Makoura College pupil Aislin Maugatai, 17. PHOTO/ERIN KAVANAGH-HALL

Erin Kavanagh-Hall

After a summer holiday working with liquid metal, water-resistant materials, and microscopic crystal particles, Aislin Maugatai is more determined than ever to pursue a career in science.

The Masterton 17-year-old was one of a select group of young people attending DiscoveryCamp – Te Hohu Huraina, a week-long interactive science programme targeted at senior secondary pupils of Maori and Pasifika heritage.

Aislin, in her final year at Makoura College, last month travelled to Dunedin for the camp, hosted by the University of Otago and fully-funded by the McDiarmid Institute: a national network of scientists dedicated to exploring innovation in chemistry and physics.

At DiscoveryCamp, Aislin and her fellow young scientists got to participate in complex experiments at the university’s high-tech laboratories, creating everything from reactive catalysts to magnetic liquid compounds from scratch, and received guidance and mentorship from some of the McDiarmid Institute’s leading researchers.

Historically, on account of social and academic prejudices in school environments, Maori and Pasifika have long been underrepresented in the STEMM careers (science, technology, engineering, mathematics and manufacturing).

DiscoveryCamp is one of many initiatives to fuel a passion for the sciences in young Maori and Pasifika, and introduce them to various opportunities in the STEMM sector.

Aislin, of Ngati Porou and Samoan descent, said she was keen to expand her science skills beyond her college classroom – and left DiscoveryCamp feeling excited about the possibilities open to her once she leaves school.

“DiscoveryCamp opened my eyes to what studying at a place like Otago and working in science and research fields would be like,” Aislin said.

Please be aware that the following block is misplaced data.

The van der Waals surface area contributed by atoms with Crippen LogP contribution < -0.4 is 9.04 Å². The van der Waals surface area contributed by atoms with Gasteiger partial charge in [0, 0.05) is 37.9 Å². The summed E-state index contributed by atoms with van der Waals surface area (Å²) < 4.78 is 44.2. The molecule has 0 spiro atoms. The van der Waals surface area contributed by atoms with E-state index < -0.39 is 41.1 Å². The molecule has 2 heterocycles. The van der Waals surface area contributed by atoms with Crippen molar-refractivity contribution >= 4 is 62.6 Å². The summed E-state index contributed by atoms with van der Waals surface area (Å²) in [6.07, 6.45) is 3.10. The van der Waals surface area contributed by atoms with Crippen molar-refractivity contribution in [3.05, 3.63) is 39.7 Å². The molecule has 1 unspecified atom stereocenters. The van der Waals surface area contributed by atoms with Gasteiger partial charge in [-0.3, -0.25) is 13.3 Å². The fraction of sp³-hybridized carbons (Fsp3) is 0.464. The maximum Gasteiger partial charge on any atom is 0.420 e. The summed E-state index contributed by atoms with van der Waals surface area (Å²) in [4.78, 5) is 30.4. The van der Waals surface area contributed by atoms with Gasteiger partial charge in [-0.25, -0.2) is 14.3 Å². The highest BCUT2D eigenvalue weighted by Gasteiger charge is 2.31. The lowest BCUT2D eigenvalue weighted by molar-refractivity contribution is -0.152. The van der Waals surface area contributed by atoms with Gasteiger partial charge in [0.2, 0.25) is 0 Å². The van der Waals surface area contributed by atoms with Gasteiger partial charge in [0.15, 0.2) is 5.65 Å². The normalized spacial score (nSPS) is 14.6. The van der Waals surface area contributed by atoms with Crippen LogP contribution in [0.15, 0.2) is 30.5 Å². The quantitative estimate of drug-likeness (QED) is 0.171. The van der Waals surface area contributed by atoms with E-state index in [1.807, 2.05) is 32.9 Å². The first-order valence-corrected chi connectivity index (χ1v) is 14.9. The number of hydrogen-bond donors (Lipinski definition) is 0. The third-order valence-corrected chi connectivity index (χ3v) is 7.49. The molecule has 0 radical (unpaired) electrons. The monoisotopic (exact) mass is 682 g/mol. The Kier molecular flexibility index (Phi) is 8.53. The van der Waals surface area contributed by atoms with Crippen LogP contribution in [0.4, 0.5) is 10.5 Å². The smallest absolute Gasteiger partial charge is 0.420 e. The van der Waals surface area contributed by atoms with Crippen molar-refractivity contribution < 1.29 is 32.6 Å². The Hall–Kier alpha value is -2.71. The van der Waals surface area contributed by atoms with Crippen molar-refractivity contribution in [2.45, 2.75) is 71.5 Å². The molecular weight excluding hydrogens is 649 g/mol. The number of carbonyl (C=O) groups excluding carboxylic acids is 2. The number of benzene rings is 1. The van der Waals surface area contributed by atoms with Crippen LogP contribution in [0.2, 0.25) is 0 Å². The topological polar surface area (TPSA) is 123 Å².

According to mum Joanne Waitoa, Aislin has had an interest in “how the world works” from a young age, and was “particularly fascinated by bugs” as a child.

After starting at Makoura, Joanne said Aislin’s confidence and abilities flourished – her interests expanding beyond insects to include zoology, chemistry and marine biology.

“Science is pretty much my best subject,” Aislin said.

“I really enjoy doing experiments and studying animals – and watching David Attenborough films in class.”

Encouraged by her teachers, she applied for DiscoveryCamp, and her enthusiasm for her favourite subject made her a clear contender.

In the end, Aislin chose to attend the camp based at the Otago campus (a second programme ran at Massey University in Palmerston North), which had a focus on nanochemistry: the study of the microscopic particles (“nano” representing “one billionth” in the metric system) present in chemical reactions.

The pupils were able to witness this phenomenon up close, taking part in a variety of experiments.

These ranged from working with observing the role of nanoparticles in chemicals changing colour and in light reflection, to creating hydrophobic sprays to prevent water absorption, and working with fluid metals with magnetic properties.

“Nanochemistry is interesting as, to the normal human eye, it just looks like we’re doing regular chemistry – but everything’s working on a very small scale,” Aislin said.

Joanne, who is on the Board of Trustees at Makoura, said all-expenses-paid experiences like DiscoveryCamp were particularly valuable for pupils from lower decile colleges, “since they don’t often get the same opportunities as better resourced schools”.

She was also thankful for DiscoveryCamp for making Maori and Pasifika pupils, like Aislin, feel accepted and welcome in university environments – which can be predominantly Eurocentric.

“I know personally how isolating university can be without support. I love the idea that Aislin already has a network of people she can reach out to.”

Aislin says she isn’t yet sure what to study at university – but is interested in a career in environmental science.

And she’s off to a good start: she is one of Makoura’s environmental leaders and was a member of the winning team for the school’s Make A Difference Day, where pupils worked on a range of sustainable and environmentally-friendly projects.

“It would be fantastic if she put her passion for science into a career in kaitiakitanga,” Joanne said.